He discussed the conditions that he and his neighbors live in, pointing out the fact that the municipality and state never put a proper sewage system in place and that they still use septic tanks.
Residents are cognizant of the fact that real estate prices in Tel Aviv have skyrocketed in recent years and that the land they live on is very valuable. Chen Cohen heads the nearby Neveh Sha'anan Residents' Council and fears that he, too, will be evicted in the future. He believes that the evictions are an ethnic matter. "In the 1940s, Ashkenazi Jews were sent out to the kibbutzim and were considered pioneers. We were directed to these neighborhoods. The government bailed the kibbutzim out of millions of shekels of debt, and now it doesn't even want to compensate us. These days, kibbutzim are privatized, they sell and rent out their land and make millions of shekels. The government isn't taking responsibility for its citizens," Cohen tells Metro.
Balassi says he was determined to thwart the evictions and spoke to the Tel Aviv Municipality Attorney General, who told him that his proposal to alter the land registry could not be enacted. He spoke to Councilwoman Yael Dayan, who tried to draft a statement proposing a delay in the eviction for humanitarian reasons, but, according to Balassi, Deputy Mayor Doron Sapir refused to sign the document.
On the night preceding the evacuation, residents gathered in one of the houses that was later razed. They complained bitterly that the municipality sent representatives from the veterinary department to ensure the safety of cats and dogs in the area following the evacuation, but that no one was taking responsibility for the people slated to be uprooted from their homes. To this, Leibner says, the municipality is continuing its tradition of neglecting residents of Kfar Shalem, sometimes referred to as "Tel Aviv's backyard." The municipality said that members of its Social Services Department went to the area to aid the families and provide any assistance possible.
The municipality has also completely disassociated itself from the evictions and demolitions, saying it cannot prevent them because the developers are free to do as they please on privately owned land. The municipality went on to tell Metro that the evictions were carried out in accordance with court orders following legal proceedings that lasted upwards of a decade.
The courts are currently discussing the matter of compensation, according to the municipality, though Efrati's attorney said that no payments were offered because providing compensation to 30 families would amount to six times the value of the property.
Meanwhile, police officers arrived at the compound on the night prior to the evacuation and arrested four residents, among them three youths and one adult. The four were charged with "intent to create public disturbance" and were later accused of having a small amount of marijuana in their possession.
At 9 a.m. Tuesday, hundreds of regular police officers and special forces arrived at the compound and started ushering the residents and protesters out. Angry social activists yelled at police officers evacuating the houses, shouting that their job was to protect and serve citizens who had been residing there for 40 to 50 years rather than serve the interests of a wealthy real estate developer. Security forces forcibly removed the residents and protesters, arresting three people, two of them activists.
Nearby residents assembled outside the compound as violent confrontations took place between protesters and the Yasam special forces, who were described as particularly aggressive. The latter, according to protesters and photographers present, had removed their identification tags and refused protesters' demands that they identify themselves.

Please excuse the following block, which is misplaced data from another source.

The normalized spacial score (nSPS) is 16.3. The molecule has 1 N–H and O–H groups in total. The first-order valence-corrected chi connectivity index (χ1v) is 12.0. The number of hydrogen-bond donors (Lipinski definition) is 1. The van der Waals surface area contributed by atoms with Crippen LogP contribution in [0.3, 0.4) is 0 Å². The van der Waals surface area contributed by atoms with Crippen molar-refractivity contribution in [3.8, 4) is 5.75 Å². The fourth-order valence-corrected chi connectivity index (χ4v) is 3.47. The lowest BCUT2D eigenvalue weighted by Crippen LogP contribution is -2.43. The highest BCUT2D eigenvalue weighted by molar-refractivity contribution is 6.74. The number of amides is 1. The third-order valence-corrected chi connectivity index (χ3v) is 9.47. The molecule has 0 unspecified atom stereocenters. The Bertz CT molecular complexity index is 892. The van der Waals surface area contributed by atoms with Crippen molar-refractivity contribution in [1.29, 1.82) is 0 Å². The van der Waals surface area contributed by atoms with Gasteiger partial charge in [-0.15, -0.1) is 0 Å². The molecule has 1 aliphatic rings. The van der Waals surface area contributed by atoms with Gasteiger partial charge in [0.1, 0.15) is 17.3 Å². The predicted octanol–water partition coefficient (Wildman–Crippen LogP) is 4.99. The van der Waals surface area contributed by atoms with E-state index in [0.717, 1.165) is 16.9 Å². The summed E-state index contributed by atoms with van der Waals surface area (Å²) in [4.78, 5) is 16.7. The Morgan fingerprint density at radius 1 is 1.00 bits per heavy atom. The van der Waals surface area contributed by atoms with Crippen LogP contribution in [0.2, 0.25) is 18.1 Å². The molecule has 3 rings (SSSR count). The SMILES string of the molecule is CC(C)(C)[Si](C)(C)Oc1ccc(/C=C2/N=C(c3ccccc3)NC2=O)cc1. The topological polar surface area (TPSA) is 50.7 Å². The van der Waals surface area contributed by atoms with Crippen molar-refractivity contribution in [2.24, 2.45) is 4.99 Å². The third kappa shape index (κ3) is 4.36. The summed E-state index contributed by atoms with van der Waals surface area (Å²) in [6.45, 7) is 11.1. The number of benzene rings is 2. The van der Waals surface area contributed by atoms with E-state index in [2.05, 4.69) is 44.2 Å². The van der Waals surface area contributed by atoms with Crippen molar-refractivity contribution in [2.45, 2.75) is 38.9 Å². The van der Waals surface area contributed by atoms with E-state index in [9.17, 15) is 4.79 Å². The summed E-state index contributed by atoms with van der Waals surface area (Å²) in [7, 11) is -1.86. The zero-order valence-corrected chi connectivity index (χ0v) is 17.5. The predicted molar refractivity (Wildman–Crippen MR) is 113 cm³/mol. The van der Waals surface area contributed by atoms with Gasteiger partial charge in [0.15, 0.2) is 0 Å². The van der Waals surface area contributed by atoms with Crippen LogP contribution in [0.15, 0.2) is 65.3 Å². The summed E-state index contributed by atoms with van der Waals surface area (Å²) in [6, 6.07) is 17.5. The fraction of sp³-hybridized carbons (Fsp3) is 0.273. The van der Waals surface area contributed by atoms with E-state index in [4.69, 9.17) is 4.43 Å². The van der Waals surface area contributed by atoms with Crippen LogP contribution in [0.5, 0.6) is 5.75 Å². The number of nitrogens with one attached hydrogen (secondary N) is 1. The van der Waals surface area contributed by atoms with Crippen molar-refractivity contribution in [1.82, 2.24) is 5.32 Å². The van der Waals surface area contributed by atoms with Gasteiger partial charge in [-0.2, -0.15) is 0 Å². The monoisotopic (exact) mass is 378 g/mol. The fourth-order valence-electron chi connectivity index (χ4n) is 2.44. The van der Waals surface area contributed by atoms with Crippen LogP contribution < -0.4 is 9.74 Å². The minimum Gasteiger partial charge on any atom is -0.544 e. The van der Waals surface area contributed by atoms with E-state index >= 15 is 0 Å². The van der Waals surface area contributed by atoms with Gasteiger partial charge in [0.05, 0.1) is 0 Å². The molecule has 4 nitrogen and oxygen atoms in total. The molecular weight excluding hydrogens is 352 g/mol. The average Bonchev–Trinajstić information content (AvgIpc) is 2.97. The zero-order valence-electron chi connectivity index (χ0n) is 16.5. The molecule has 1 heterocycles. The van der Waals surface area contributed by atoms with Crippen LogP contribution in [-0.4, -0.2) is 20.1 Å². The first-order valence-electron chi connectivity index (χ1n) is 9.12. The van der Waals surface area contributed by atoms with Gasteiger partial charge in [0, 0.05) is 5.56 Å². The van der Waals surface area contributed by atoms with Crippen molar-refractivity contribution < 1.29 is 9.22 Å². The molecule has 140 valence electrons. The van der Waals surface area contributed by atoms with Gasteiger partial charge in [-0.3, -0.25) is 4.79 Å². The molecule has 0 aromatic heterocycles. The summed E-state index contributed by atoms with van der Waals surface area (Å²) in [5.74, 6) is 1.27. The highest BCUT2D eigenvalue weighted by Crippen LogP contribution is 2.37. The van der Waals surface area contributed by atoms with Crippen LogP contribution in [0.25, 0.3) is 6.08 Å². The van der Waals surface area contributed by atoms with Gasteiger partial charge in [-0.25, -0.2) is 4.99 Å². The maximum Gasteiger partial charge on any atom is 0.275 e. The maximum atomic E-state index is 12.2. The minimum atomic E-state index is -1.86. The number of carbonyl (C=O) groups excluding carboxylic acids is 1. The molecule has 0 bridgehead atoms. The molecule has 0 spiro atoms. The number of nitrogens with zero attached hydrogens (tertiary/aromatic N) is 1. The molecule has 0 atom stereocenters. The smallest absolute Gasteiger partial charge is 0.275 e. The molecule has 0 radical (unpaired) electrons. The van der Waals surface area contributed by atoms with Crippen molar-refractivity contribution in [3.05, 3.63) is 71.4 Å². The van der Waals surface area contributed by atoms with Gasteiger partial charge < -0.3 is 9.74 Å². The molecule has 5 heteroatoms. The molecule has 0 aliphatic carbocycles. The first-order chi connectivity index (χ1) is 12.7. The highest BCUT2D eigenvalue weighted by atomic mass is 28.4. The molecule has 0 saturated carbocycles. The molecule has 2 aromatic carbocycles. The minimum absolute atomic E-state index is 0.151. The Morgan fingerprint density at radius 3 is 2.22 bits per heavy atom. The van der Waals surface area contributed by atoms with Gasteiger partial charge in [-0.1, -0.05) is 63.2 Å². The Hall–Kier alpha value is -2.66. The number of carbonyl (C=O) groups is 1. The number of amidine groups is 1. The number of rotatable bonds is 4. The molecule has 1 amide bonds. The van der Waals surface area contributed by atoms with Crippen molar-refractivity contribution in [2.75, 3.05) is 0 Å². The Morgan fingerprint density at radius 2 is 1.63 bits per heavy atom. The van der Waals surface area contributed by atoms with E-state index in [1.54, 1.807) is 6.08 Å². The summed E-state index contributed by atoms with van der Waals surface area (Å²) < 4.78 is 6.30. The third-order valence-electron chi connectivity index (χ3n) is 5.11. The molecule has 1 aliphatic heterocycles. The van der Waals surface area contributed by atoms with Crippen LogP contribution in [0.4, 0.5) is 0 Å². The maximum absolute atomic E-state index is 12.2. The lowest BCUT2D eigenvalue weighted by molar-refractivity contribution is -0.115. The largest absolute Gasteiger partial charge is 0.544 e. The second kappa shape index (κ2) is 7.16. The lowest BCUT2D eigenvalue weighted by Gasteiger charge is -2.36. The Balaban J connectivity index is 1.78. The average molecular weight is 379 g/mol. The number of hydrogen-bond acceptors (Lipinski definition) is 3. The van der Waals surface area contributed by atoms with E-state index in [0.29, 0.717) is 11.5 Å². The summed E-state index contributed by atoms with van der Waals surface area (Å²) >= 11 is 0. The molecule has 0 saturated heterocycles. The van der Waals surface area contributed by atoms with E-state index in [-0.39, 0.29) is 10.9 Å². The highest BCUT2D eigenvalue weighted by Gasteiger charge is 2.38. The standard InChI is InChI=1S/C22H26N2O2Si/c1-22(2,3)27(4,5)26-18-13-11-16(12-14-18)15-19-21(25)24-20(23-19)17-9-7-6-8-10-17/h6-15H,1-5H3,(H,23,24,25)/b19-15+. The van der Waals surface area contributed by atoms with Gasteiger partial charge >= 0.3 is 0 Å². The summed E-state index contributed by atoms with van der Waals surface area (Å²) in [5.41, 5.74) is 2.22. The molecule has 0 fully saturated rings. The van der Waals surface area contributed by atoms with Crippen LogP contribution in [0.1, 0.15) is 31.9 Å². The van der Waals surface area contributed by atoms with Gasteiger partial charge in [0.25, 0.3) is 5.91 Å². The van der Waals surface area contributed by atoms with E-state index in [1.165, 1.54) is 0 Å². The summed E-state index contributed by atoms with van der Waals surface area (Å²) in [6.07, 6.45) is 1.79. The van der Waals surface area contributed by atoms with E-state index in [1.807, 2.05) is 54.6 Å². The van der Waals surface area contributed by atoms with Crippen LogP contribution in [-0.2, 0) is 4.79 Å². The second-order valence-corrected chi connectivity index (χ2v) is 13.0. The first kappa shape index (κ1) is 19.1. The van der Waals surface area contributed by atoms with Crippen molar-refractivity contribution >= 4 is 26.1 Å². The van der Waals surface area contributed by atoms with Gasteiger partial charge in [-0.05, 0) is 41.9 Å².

"This is the second Gush Katif," nearby residents said of the forced removal of their friends, alluding to the evacuation of Jewish settlements in the Gaza Strip in August 2005. "What is this? Gush Katif without compensation? You're throwing them out on the streets!" they shouted at police officers.
By 10 a.m., an Electric Company technician had arrived on the premises to cut off electricity in the homes slated for evacuation. Shortly thereafter, a moving truck arrived and porters began hauling out evicted residents' furniture and possessions. At 10:30 a.m. a bulldozer tore through the asbestos fence surrounding the compound and started razing the shacks inside.
Efrati's attorney commended the police for doing an admirable job ensuring that the private property remains in the hands of its owners and is not seized by squatters.
On the day their homes were razed, residents were unsure what they would do or where they would go. They said they felt helpless in the face of a real estate developer they had never met and municipal and government authorities that removed themselves from their plight.
While watching police officers evacuate Kfar Shalem residents, Cohen, of the Neveh Sha'anan Residents' Council, said that law enforcement officials should be investigating why his friends were paying rent when the land was privately owned, why they didn't know the status of the land, and how Efrati even came to own the property.
According to Balassi, the actual evictions were not what embittered him and his compatriots, but rather the manner in which they were carried out. He brought up the matter of ethnicity, reiterating that Sephardim and Yemenites were mistreated in Israel.
In the days following the evacuation, the evicted residents set up tents outside the compound that had been cleared, adjacent to the local synagogue. According to Balassi, some sleep in the tents, some sleep among the ruins and some have found relatives willing to host them. Balassi says that they will not give up, they will keep demonstrating and appealing to the government in an effort to get what they believe they rightly deserve, though, he admits, "Talking to government officials is like talking to the wall. Actually, talking to the wall is more effective."